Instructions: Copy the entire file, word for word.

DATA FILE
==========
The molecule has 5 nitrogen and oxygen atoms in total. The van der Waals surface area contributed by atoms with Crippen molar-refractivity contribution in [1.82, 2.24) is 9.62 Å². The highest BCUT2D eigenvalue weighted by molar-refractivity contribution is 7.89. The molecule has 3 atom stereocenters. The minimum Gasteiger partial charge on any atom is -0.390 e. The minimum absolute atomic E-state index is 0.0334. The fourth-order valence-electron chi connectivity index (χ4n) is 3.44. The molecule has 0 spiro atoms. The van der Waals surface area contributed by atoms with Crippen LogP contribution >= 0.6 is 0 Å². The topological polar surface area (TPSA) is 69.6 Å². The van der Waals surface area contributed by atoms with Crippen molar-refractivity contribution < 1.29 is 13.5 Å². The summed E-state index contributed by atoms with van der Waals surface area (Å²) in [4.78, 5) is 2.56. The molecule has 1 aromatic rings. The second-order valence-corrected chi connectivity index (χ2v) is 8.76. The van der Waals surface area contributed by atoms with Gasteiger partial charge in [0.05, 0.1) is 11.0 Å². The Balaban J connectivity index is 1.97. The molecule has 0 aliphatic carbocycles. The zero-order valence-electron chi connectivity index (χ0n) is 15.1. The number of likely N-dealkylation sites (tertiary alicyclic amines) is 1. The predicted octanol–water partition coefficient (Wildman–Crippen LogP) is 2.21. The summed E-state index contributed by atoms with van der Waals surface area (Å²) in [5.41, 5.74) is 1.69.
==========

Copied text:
The molecule has 5 nitrogen and oxygen atoms in total. The van der Waals surface area contributed by atoms with Crippen molar-refractivity contribution in [1.82, 2.24) is 9.62 Å². The highest BCUT2D eigenvalue weighted by molar-refractivity contribution is 7.89. The molecule has 3 atom stereocenters. The minimum Gasteiger partial charge on any atom is -0.390 e. The minimum absolute atomic E-state index is 0.0334. The fourth-order valence-electron chi connectivity index (χ4n) is 3.44. The molecule has 0 spiro atoms. The van der Waals surface area contributed by atoms with Crippen LogP contribution >= 0.6 is 0 Å². The topological polar surface area (TPSA) is 69.6 Å². The van der Waals surface area contributed by atoms with Crippen molar-refractivity contribution < 1.29 is 13.5 Å². The summed E-state index contributed by atoms with van der Waals surface area (Å²) in [4.78, 5) is 2.56. The molecule has 1 aromatic rings. The second-order valence-corrected chi connectivity index (χ2v) is 8.76. The van der Waals surface area contributed by atoms with Gasteiger partial charge in [0.05, 0.1) is 11.0 Å². The Balaban J connectivity index is 1.97. The molecule has 0 aliphatic carbocycles. The zero-order valence-electron chi connectivity index (χ0n) is 15.1. The number of likely N-dealkylation sites (tertiary alicyclic amines) is 1. The predicted octanol–water partition coefficient (Wildman–Crippen LogP) is 2.21. The summed E-state index contributed by atoms with van der Waals surface area (Å²) in [5.41, 5.74) is 1.69.